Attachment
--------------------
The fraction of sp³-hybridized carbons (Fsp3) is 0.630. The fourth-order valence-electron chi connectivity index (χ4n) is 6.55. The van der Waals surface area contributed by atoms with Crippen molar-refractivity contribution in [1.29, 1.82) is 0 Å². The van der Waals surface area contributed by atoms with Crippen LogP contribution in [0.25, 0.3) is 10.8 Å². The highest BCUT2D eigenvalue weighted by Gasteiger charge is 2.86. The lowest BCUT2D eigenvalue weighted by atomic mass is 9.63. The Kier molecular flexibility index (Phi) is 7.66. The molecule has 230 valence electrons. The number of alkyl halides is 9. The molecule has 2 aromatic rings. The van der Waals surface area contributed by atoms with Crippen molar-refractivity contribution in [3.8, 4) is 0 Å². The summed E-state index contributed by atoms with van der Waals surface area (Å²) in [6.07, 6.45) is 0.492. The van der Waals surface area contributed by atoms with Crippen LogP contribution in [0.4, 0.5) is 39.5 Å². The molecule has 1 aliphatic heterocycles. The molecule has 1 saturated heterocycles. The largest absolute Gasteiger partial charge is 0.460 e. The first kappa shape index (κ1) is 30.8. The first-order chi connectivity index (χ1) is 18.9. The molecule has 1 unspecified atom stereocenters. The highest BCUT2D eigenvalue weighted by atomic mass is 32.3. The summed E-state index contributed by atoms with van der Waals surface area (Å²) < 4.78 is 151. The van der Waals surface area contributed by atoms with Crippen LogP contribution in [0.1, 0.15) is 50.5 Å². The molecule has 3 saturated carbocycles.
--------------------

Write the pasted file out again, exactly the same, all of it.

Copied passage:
The fraction of sp³-hybridized carbons (Fsp3) is 0.630. The fourth-order valence-electron chi connectivity index (χ4n) is 6.55. The van der Waals surface area contributed by atoms with Crippen molar-refractivity contribution in [1.29, 1.82) is 0 Å². The van der Waals surface area contributed by atoms with Crippen LogP contribution in [0.25, 0.3) is 10.8 Å². The highest BCUT2D eigenvalue weighted by Gasteiger charge is 2.86. The lowest BCUT2D eigenvalue weighted by atomic mass is 9.63. The Kier molecular flexibility index (Phi) is 7.66. The molecule has 230 valence electrons. The number of alkyl halides is 9. The molecule has 2 aromatic rings. The van der Waals surface area contributed by atoms with Crippen molar-refractivity contribution in [3.8, 4) is 0 Å². The summed E-state index contributed by atoms with van der Waals surface area (Å²) in [6.07, 6.45) is 0.492. The van der Waals surface area contributed by atoms with Crippen LogP contribution in [0.4, 0.5) is 39.5 Å². The molecule has 1 aliphatic heterocycles. The molecule has 1 saturated heterocycles. The largest absolute Gasteiger partial charge is 0.460 e. The first kappa shape index (κ1) is 30.8. The first-order chi connectivity index (χ1) is 18.9. The molecule has 1 unspecified atom stereocenters. The highest BCUT2D eigenvalue weighted by atomic mass is 32.3. The summed E-state index contributed by atoms with van der Waals surface area (Å²) < 4.78 is 151. The van der Waals surface area contributed by atoms with Crippen LogP contribution in [0.1, 0.15) is 50.5 Å². The molecule has 3 saturated carbocycles.